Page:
Perceptions of women, their husbands and healthcare providers about anemia in rural Pakistan: Findings from a qualitative exploratory study

Sumera Aziz Ali, Anam Feroz, Zahid Abbasi, Savera Aziz Ali, Ahreen Allana, K. Michael Hambidge, Nancy F. Krebs, Jamie E. Westcott, Elizabeth M. McClure, Robert L. Goldenberg, Sarah Saleem

Research output: Contribution to journalArticlepeer-review


Background In Pakistan, there is a dearth of literature on the perceptions of anemia among women of reproductive age (WRA). This study was undertaken to explore the perceptions of women, their husbands, and healthcare providers about anemia, its possible causes, and how anemia impacts maternal and child health in Thatta, Pakistan. Methods A qualitative study was conducted in Thatta, Pakistan from September to December 2018. Using a pre-tested semi-structured interview (SSI), we collected data to understand their definitions of anemia through ten focus group discussions (FGDs) with women and their partners and ten primary informant interviews (KIIs) with healthcare providers. We identified six major themes: (I) Knowledge and awareness of anemia, (II) Causes and consequences of Anemia, (III) Dietary practices, (IV) Knowledge and practices regarding the use of iron-folic acid supplements, (V) Factors influencing prevention and control of anemia and (VI) Women’s health behavior. We analyzed the data through thematic analysis using NVivo 10 software. Results Most community members were not aware of the term anemia but described anemia as a condition characterized by ‘blood deficiency’ in the body. All study participants perceived anemia as an important health problem tending to cause adverse outcomes among WRA and their children. Study participants perceived gutka (chewable tobacco) consumption as an important cause of anemia. Healthcare providers identified short inter-pregnancy intervals, lack of family planning, poor health-seeking behavior, and consumption of unhealthy food as causes of anemia in the district. Consumption of unhealthy food might not be related to related to a poorer knowledge of iron-deficient foods, but economic constraints. This was further endorsed by the healthcare providers who mentioned that most women were too poor to afford iron-rich foods. All men and women were generally well versed with the sources of good nutrition to be consumed by WRA to prevent anemia. Conclusion The findings suggest that the government should plan to develop strategies for poverty-stricken and vulnerable rural women and plan health awareness programs to improve dietary practices, compliance with supplements, and health-seeking behavior among women of reproductive age. There is a need to develop effective counseling strategies and context-specific health education sessions to improve the health-seeking behavior of women and men in the Thatta district of Pakistan. Besides, there is need to address social determinants of health such as poverty that pushes women of poorer socioeconomic strata to eat less nutritious foods and have more anaemia. Therefore, a comprehensive and robust strategic plan need to be adopted by government that focuses not only on the awareness programs, but also aim to reduce inequities that lead to pregnant women eat iron-poor foods, which, in turn, forces them to become anemic.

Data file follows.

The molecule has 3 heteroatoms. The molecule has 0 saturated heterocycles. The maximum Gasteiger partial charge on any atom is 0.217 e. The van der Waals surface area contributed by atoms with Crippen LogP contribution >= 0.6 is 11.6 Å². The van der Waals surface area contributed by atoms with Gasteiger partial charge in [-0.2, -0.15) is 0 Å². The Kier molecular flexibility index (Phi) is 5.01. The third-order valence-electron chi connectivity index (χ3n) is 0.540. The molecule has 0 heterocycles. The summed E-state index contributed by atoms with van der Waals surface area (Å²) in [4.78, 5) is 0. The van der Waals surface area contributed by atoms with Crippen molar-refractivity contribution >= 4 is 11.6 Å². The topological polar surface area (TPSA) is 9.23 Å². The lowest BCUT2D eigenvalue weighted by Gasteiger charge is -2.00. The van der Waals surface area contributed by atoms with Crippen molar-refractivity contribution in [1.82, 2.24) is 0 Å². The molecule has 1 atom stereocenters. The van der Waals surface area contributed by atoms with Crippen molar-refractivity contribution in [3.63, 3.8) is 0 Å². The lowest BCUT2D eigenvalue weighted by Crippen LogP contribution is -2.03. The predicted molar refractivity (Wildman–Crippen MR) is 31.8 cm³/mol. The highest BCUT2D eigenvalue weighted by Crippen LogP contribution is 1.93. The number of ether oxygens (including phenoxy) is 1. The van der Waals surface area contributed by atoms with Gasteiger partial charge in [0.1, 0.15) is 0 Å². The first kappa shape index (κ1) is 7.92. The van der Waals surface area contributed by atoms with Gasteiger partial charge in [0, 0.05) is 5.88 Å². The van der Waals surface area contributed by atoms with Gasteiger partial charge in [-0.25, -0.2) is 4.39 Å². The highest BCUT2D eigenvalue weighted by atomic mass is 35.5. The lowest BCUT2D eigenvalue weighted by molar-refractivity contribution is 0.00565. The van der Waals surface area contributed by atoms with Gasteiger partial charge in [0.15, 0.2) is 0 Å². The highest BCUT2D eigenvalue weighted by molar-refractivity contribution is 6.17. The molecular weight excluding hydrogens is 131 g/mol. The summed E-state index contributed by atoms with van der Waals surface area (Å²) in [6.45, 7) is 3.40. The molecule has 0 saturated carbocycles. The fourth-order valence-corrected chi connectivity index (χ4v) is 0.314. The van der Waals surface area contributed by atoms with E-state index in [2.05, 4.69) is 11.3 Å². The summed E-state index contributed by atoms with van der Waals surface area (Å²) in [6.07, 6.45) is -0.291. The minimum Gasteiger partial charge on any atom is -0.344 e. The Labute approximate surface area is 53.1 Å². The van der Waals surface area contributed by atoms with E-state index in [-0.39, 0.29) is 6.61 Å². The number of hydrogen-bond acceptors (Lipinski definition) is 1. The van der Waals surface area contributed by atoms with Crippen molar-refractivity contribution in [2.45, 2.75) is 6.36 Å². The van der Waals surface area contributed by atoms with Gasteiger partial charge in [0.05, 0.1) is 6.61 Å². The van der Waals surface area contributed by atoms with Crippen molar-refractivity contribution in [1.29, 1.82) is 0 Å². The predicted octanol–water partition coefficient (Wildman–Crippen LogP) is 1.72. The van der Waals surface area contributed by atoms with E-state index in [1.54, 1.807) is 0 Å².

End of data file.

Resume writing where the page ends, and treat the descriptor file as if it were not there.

Original languageEnglish
Article numbere0249360
JournalPLoS ONE
Issue number4 April 2021
Publication statusPublished - Apr 2021


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